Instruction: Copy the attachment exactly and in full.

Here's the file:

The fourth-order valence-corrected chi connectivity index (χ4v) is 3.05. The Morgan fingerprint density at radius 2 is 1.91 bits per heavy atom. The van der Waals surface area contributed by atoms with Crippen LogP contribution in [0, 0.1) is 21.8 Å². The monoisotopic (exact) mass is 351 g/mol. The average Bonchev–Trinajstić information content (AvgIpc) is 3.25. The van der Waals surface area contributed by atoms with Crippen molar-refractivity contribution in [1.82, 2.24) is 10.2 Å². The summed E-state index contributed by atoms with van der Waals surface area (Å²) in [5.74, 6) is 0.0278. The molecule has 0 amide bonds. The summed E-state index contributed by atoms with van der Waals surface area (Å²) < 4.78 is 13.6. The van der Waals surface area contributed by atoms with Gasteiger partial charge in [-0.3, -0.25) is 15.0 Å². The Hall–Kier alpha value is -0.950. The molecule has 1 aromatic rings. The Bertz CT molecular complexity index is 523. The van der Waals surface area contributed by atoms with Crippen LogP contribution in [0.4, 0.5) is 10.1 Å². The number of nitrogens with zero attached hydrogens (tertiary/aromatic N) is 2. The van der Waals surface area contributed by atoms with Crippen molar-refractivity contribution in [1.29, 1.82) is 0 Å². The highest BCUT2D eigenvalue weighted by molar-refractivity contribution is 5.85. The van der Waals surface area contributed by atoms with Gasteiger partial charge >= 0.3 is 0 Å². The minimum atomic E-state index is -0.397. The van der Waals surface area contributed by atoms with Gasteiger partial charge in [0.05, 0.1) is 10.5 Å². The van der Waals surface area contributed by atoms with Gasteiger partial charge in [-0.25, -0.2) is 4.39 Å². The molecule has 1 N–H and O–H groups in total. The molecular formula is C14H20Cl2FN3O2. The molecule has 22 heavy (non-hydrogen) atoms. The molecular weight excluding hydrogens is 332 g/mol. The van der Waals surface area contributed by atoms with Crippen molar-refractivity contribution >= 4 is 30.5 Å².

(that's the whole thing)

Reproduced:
The fourth-order valence-corrected chi connectivity index (χ4v) is 3.05. The Morgan fingerprint density at radius 2 is 1.91 bits per heavy atom. The van der Waals surface area contributed by atoms with Crippen LogP contribution in [0, 0.1) is 21.8 Å². The monoisotopic (exact) mass is 351 g/mol. The average Bonchev–Trinajstić information content (AvgIpc) is 3.25. The van der Waals surface area contributed by atoms with Crippen molar-refractivity contribution in [1.82, 2.24) is 10.2 Å². The summed E-state index contributed by atoms with van der Waals surface area (Å²) in [5.74, 6) is 0.0278. The molecule has 0 amide bonds. The summed E-state index contributed by atoms with van der Waals surface area (Å²) < 4.78 is 13.6. The van der Waals surface area contributed by atoms with Gasteiger partial charge in [-0.3, -0.25) is 15.0 Å². The Hall–Kier alpha value is -0.950. The molecule has 1 aromatic rings. The Bertz CT molecular complexity index is 523. The van der Waals surface area contributed by atoms with Crippen LogP contribution in [0.4, 0.5) is 10.1 Å². The number of nitrogens with zero attached hydrogens (tertiary/aromatic N) is 2. The van der Waals surface area contributed by atoms with Crippen molar-refractivity contribution in [1.29, 1.82) is 0 Å². The highest BCUT2D eigenvalue weighted by molar-refractivity contribution is 5.85. The van der Waals surface area contributed by atoms with Gasteiger partial charge >= 0.3 is 0 Å². The minimum atomic E-state index is -0.397. The van der Waals surface area contributed by atoms with Gasteiger partial charge in [0.05, 0.1) is 10.5 Å². The van der Waals surface area contributed by atoms with Gasteiger partial charge in [-0.25, -0.2) is 4.39 Å². The molecule has 1 N–H and O–H groups in total. The molecular formula is C14H20Cl2FN3O2. The molecule has 22 heavy (non-hydrogen) atoms. The molecular weight excluding hydrogens is 332 g/mol. The van der Waals surface area contributed by atoms with Crippen molar-refractivity contribution >= 4 is 30.5 Å².